No woman should be crying on her way to work, fearful of the abuse awaiting her. NO woman!

Prosecutors love to tout the number of “sex offender” cases they bring, when, in fact, the overwhelming number of such cases are accusing someone of looking at pictures! Those people need counseling, but there is NO evidence that looking at pictures leads to abusive action. NONE. The prosecutors should focus on abuses such as those described here, and more serious actual physical abuse of women!

McDonald’s should require all franchisees to have clear, effective, policies and procedures for employees to report sexual abuse! They should require that law enforcement be called when any employee reports unwanted physical contact – groping or worse! That is a crime called assault.

The world needs more “tiger-tough” lawyers to help young women like Ms. Ries.

Excerpts from the Article:

A class action suit was filed today against McDonald’s for failing to address the “systemic problem” of sexual harassment in its 14,000 restaurants across the country. The suit, brought forth by the ACLU and Michigan McDonald’s employees, alleges that McDonald’s ignored a number of sexual harassment complaints from employees. Jenna Ries, a former employee at a McDonald’s restaurant near Lansing, Michigan, is named as the plaintiff in the suit, which seeks $5 million in damages for workers at the location.

During a conference call this morning, Ries described feeling unsafe at her restaurant. She alleged her manager verbally and physically assaulted her in 2017, including one incident in which he cornered her in the walk-in freezer. She also alleges that he threatened to fire her if she reported his behavior.

“I also witnessed the harassment of my coworkers. Our general manager saw it and did nothing. I reported it to the general manager and nothing happened,” Ries said. “I’m speaking out publicly to make sure what happened to me doesn’t happen to anyone else. We deserve to feel safe at work.”

Attorneys on the call this morning identified McDonald’s sexual harassment culture as “an institutional problem that needs an overall solution.”

“This lawsuit is representative of one restaurant, but we believe it is emblematic. This is a very widespread problem. This is not about Jenna Ries, this is about a sexually hostile environment,” said Gillian Thomas, an ACLU attorney who is representing Ries.

The class action suit comes on the heels of three years’ worth of more than 50 complaints brought against the company. The trend has caught plenty of attention: in late September, 115 government officials across 31 U.S. states wrote a letter to then-CEO Steve Easterbrook asking the company to better protect its workers. Some members of Congress wrote similar letters to the company. (Easterbrook was fired earlier this month for violating company policy after admitting to a relationship with an employee).

In 2018, McDonald’s employees in 10 cities went on strike to protest the company’s lack of progress here and “hundreds of employees” went on strike again today in Michigan, according to those on the call. McDonald’s has attempted to rectify these issues with a number of new initiatives this year, including new training that started in October, working with RAINN to enhance its discrimination and harassment prevention policy and launching a free, anonymous hotline for employees.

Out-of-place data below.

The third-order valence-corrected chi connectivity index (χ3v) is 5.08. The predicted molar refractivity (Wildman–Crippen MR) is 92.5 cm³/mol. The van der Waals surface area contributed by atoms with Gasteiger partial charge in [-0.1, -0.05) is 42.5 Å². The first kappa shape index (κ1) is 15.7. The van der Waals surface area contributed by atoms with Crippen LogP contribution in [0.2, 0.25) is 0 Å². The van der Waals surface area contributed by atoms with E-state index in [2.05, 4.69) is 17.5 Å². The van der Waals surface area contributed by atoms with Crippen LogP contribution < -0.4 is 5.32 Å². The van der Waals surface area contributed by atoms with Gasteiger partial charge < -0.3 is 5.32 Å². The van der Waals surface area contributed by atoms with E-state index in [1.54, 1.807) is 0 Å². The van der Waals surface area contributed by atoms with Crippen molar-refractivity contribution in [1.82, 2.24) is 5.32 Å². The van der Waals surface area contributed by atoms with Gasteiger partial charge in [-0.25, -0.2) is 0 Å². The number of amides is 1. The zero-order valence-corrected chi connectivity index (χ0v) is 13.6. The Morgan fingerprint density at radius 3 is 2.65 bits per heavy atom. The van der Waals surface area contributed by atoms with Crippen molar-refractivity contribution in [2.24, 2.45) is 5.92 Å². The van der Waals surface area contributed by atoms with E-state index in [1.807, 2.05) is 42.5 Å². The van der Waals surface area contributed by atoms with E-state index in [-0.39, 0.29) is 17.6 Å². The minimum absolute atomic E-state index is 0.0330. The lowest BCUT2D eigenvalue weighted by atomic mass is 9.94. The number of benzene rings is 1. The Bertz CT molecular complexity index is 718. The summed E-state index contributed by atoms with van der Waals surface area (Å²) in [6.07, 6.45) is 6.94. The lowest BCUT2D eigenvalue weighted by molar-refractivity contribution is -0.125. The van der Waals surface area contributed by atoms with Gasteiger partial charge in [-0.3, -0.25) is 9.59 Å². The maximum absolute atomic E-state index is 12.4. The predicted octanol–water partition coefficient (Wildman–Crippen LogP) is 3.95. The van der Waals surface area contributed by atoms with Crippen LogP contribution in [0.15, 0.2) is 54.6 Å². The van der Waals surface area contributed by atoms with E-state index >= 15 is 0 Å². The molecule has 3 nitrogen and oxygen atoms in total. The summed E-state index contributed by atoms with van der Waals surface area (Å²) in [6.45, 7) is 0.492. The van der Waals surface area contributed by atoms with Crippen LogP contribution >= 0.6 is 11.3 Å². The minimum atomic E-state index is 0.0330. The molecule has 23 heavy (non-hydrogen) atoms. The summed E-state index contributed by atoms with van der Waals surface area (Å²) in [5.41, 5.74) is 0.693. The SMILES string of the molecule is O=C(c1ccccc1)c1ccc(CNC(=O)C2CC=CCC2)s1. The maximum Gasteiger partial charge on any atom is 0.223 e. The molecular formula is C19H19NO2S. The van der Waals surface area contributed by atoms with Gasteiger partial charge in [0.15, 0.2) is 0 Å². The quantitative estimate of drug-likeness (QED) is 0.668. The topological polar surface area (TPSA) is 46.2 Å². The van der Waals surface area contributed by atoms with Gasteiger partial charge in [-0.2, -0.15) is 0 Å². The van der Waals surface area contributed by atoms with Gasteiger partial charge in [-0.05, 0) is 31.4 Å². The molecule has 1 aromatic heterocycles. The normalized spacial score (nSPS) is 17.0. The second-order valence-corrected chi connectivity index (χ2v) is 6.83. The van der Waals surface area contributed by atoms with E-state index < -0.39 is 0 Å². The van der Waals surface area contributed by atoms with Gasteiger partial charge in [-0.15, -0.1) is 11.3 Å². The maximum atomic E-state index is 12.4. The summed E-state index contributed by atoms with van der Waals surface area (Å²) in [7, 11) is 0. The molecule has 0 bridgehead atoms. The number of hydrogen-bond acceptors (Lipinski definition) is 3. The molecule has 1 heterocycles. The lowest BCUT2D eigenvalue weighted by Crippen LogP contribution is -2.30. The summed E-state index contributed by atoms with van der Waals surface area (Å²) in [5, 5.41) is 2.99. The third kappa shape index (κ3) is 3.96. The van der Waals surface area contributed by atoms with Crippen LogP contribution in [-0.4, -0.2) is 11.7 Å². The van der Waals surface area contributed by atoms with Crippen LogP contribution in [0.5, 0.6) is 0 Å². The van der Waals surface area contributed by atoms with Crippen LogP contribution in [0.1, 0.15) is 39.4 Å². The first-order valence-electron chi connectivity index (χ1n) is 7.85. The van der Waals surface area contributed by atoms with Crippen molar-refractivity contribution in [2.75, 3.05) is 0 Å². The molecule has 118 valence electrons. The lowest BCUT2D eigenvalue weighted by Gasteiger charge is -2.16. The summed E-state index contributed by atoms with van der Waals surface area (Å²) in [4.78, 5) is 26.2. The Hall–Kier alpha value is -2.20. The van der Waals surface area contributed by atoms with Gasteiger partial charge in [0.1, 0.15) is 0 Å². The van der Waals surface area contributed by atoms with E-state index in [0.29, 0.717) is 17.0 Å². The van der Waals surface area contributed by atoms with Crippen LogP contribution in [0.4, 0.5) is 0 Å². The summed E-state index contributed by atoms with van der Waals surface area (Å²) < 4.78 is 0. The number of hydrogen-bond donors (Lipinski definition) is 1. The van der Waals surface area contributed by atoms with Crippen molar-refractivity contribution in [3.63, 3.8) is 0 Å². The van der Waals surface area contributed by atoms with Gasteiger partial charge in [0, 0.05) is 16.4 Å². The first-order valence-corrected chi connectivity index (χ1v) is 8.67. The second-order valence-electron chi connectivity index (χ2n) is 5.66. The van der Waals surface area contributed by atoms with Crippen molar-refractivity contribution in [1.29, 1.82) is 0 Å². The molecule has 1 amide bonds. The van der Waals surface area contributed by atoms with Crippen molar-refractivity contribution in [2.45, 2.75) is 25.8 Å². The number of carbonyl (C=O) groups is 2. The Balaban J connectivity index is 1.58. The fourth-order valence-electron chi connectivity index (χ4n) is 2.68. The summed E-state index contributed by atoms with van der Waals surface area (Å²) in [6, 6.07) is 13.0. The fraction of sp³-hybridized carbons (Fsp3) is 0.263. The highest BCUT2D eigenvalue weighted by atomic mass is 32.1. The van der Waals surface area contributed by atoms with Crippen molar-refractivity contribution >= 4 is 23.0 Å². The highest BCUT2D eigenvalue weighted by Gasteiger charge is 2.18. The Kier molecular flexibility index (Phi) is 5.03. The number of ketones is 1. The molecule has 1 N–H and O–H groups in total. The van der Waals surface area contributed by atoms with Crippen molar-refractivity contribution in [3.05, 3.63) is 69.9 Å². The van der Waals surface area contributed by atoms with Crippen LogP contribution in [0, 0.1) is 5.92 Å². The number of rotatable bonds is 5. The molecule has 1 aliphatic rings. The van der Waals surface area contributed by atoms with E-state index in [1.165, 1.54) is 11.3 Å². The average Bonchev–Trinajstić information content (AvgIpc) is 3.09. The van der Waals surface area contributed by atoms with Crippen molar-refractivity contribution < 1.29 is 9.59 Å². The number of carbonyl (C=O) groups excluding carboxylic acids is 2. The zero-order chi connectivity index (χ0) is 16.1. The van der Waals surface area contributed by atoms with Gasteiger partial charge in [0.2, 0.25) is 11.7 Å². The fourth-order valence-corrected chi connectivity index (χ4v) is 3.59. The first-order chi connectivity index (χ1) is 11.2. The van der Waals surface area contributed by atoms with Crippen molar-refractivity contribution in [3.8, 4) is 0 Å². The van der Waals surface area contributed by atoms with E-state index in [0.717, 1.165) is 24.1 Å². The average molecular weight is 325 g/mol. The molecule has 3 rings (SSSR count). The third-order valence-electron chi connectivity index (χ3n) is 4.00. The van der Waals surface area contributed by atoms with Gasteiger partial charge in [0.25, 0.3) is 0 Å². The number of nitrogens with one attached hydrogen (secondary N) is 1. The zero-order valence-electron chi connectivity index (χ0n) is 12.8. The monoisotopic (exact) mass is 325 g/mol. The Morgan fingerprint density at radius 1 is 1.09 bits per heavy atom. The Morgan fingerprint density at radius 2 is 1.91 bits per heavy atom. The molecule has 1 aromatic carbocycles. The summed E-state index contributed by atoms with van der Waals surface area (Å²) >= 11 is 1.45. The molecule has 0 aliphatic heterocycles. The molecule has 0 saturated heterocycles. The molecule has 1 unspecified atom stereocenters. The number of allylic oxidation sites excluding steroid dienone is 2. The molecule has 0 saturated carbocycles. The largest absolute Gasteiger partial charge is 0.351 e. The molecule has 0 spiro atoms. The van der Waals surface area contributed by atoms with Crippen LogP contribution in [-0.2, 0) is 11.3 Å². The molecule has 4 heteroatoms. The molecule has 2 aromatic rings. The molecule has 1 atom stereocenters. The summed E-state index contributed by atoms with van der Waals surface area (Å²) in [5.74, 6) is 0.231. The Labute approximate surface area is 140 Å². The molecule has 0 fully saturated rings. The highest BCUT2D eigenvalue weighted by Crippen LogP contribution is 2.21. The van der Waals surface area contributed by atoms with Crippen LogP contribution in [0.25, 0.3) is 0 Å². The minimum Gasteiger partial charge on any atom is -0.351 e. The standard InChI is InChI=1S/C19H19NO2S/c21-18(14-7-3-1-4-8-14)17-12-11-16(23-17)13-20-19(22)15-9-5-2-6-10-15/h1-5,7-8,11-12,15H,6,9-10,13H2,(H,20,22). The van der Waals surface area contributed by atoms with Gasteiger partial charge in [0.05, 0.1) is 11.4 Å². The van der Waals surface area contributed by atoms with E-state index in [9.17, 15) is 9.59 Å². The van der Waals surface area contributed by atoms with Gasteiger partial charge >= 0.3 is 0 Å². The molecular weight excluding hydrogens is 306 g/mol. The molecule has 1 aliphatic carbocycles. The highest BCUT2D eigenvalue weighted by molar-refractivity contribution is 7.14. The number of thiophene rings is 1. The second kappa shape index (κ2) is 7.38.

She adds that these new measures are only mandatory for company-owned stores. McDonald’s, however, is 95% franchised.

“McDonald’s has announced zero measures to monitor how franchisees are doing with harassment, even as it imposes control over those franchisees,” she said. This case perhaps brings up an entirely new layer of complexity with the definition of joint employer. The first joint-employer case came up in 2014 questioning whether or not corporations like McDonald’s are responsible for labor issues at their franchised locations. Just last month, a federal appeals court ruled in McDonald’s favor, noting that the company does not exert enough control over its franchisees’ employees to be considered a joint employer.

“McDonald’s Corporate disclaims responsibility for labor at its franchised stores because it’s not the employer. We say that’s ridiculous as a legal matter. We believe it’s a joint employer because of the tight way it controls things. When people go to work at McDonald’s, they apply through the McDonald’s website. They think they’re going to work at McDonald’s and they are led to believe that,” said Eve Cervantez, an attorney with Altshuler Berzon, which is representing many McDonald’s employees.

All of this comes at a tumultuous time for the company, which is undergoing significant changes in leadership, including at the CEO and chief people officer levels. The day after Easterbrook’s departure was announced, McDonald’s Chief People Officer David Fairhurst departed the company. Chris Kempczinski was promoted to CEO, while Joe Erlinger was named as president of McDonald’s USA. The company has not yet announced a CPO transition.

The new team certainly has its hands full. Some of the 50 complaints are still being investigated or are in mediation, while attorneys on the call this morning said they expect additional employees to join the class action suit in the days and weeks ahead. In other words, this story isn’t likely going away anytime soon.

As McDonald’s tends to be high watermark for what happens throughout the industry, whatever happens with this case should be no different. It’s certainly time for some type of solution or change here. As many as 90% of women and 70% of men in the restaurant industry have reported some form of sexual harassment, while 40% of women working at fast food chains experience sexual harassment at the workplace.

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